Abuse in sport
Abuse in sport is a growing problem and we are experienced in dealing with compensation claims against sports clubs, sporting organisations and coaches in relation to sexual abuse in a sporting environment.
Members of our team have featured on ITV News and Sky News talking about the sex abuse in football scandal.
The coach-athlete relationship is a complex one. When things go well, the bond between the athlete and their coach is the cornerstone of sporting success. However, this close and pivotal relationship can leave young athletes in a vulnerable situation. Adult coaches can take advantage of this and use their position of trust to commit sexual abuse.
Children and young people are rightly encouraged to participate in sport and, for those with talent, to reach for the pinnacle of sporting achievement. Dreams of Olympic glory or Premier League success fuel an overwhelming desire to succeed. Parents and family make sacrifices to see their children succeed, placing additional financial and moral burdens on the athlete. Athletes can find themselves being taken away from the safety of their home or school and put into environments they are unequipped to deal with and where sufficient safeguards are not in place.
As a result these boys and girls, men and women, can be left exposed to abusers who cynically prey on helpless and defenceless victims. Athletes seeking playing time, national recognition, elite coaching, or sporting scholarships can often find themselves in abusive relationships that they feel unable to tell others about or break away from.
Since the Savile scandal broke people have been more willing to speak out, with victims of historic sexual abuse feeling able to discuss their experiences for the first time. As a result we are far better informed about the prevalence of abuse in society and now know that wherever young people are found, predatory abusers are likely to operate.
It will therefore come as no surprise that the sporting world is blighted by sexual abuse. Abusers have been using sport to groom and sexually exploit young people, often under the noses of their parents and other responsible adults.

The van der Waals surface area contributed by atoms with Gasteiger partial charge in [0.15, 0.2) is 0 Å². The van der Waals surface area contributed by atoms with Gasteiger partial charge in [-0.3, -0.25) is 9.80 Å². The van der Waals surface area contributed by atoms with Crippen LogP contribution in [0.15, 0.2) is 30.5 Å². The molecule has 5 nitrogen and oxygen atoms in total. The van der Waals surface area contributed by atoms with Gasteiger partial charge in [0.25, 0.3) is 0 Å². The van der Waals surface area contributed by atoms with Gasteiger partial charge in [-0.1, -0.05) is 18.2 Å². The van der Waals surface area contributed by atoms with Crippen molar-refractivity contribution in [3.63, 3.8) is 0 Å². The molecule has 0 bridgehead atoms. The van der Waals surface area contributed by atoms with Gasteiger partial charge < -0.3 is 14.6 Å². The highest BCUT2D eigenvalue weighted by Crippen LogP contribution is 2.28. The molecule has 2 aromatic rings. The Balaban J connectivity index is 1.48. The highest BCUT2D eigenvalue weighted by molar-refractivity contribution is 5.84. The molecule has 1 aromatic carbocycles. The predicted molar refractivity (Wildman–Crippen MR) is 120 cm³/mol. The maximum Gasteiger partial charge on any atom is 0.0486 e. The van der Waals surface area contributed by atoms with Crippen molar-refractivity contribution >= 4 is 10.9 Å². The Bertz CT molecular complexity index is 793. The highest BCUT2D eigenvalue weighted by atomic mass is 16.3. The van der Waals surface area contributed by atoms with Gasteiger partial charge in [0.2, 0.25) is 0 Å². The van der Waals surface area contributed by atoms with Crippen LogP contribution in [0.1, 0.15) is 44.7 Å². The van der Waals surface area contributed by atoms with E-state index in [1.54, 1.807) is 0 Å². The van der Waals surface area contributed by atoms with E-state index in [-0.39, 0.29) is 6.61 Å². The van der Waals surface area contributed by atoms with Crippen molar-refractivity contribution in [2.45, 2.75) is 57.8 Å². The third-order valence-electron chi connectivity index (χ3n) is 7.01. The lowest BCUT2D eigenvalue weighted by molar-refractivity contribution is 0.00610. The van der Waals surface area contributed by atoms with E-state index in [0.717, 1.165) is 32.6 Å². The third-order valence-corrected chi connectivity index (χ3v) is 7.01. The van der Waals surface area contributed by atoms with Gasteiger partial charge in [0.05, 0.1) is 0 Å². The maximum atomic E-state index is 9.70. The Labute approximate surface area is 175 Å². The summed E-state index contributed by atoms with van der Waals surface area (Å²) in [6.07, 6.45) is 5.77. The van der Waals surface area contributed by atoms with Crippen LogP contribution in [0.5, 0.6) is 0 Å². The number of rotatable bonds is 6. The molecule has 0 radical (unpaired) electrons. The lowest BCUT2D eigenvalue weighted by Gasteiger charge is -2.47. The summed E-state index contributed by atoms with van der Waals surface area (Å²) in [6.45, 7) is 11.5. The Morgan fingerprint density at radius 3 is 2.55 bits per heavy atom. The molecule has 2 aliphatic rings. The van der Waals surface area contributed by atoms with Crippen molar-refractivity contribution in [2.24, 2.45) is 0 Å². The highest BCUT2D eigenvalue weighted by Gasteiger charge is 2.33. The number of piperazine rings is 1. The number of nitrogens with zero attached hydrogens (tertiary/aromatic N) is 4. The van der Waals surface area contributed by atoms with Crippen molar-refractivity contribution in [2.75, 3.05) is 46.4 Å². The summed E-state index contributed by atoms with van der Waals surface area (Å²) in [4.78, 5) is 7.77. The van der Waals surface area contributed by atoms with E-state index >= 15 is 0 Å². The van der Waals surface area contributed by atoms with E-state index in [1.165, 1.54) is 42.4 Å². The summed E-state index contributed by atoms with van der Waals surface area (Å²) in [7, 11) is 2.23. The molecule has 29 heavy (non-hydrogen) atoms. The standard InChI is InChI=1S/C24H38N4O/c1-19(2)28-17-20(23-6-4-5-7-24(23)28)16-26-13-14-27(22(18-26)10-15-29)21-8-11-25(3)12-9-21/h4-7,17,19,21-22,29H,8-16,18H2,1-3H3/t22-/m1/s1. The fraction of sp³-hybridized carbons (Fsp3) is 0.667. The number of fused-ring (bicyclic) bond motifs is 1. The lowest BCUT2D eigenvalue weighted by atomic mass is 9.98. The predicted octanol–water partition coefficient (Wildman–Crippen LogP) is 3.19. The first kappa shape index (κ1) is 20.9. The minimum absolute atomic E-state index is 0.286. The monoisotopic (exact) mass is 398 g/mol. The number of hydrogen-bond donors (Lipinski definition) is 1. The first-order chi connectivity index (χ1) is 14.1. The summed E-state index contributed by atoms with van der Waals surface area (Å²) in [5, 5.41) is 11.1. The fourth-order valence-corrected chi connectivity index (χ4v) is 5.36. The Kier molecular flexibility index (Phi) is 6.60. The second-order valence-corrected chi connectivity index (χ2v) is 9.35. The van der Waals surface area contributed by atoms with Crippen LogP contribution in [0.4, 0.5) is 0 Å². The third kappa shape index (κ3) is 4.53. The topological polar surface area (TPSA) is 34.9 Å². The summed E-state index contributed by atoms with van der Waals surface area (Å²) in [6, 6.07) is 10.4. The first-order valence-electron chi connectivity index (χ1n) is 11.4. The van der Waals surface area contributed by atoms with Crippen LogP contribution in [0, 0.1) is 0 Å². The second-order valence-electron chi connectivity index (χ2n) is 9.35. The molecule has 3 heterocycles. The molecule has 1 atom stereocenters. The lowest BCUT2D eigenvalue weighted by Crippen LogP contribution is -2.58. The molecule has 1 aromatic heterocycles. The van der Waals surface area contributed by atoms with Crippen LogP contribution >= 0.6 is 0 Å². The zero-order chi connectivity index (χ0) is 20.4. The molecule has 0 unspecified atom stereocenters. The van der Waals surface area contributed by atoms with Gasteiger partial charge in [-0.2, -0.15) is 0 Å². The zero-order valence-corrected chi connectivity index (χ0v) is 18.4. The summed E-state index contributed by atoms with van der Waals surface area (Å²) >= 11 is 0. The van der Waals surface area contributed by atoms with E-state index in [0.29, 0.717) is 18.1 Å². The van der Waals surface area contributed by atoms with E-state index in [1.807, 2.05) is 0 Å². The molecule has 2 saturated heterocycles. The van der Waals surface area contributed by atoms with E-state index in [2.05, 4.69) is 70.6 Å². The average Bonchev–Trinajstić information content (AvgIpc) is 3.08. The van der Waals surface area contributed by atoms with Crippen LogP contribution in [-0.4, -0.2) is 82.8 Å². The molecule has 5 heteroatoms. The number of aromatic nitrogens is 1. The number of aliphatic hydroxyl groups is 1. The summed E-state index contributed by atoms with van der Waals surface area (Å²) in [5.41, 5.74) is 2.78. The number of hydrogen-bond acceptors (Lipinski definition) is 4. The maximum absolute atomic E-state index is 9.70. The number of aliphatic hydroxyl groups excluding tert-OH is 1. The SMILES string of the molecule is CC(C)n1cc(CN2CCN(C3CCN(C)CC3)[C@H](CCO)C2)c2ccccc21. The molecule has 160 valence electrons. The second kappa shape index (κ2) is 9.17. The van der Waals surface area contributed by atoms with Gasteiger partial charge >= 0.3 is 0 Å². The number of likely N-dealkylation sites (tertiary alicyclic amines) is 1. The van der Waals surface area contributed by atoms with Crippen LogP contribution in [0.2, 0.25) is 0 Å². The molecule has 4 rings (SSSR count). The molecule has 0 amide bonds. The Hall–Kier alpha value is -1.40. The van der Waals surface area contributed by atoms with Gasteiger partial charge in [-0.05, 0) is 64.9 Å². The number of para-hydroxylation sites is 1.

The problem of abuse in sport has long been recognised in the US where a non-profit organisation Safe4Athletes has established a mission to protect athletes by encouraging safe and positive environments that are free of abuse, bullying and harassment and keeping pedophiles out of sport http://safe4athletes.org/about-us/why-safe4athletes-is-needed
Here in the UK the relationship between sport and abuse has been highlighted by a number of footballers who have recently spoken out. Among them is Andy Woodhead who along with our own Rachel Thain is an ambassador for the charity Enough Abuse. He played professional football for Bury and Sheffield United player, but was abused as a junior player while at Crewe Alexandra from the age of 11 to 15.
Andy bravely decided to waive his anonymity to raise awareness of the problem of sexual abuse in sport and to draw attention to the terrible crimes committed by Crewe Alexandra youth coach and serial paedophile Barry Bennell, who was sentenced to nine years in prison in 1998 after admitting sexual offences against six boys. Since Andy came forward other footballers have joined him by speaking about their experiences of being abused as young players, including former England and Liverpool star Paul Stewart.
There is a sense that as with Savile, this might be the tip of an iceberg and that abuse in sport is far more prevalent than originally thought.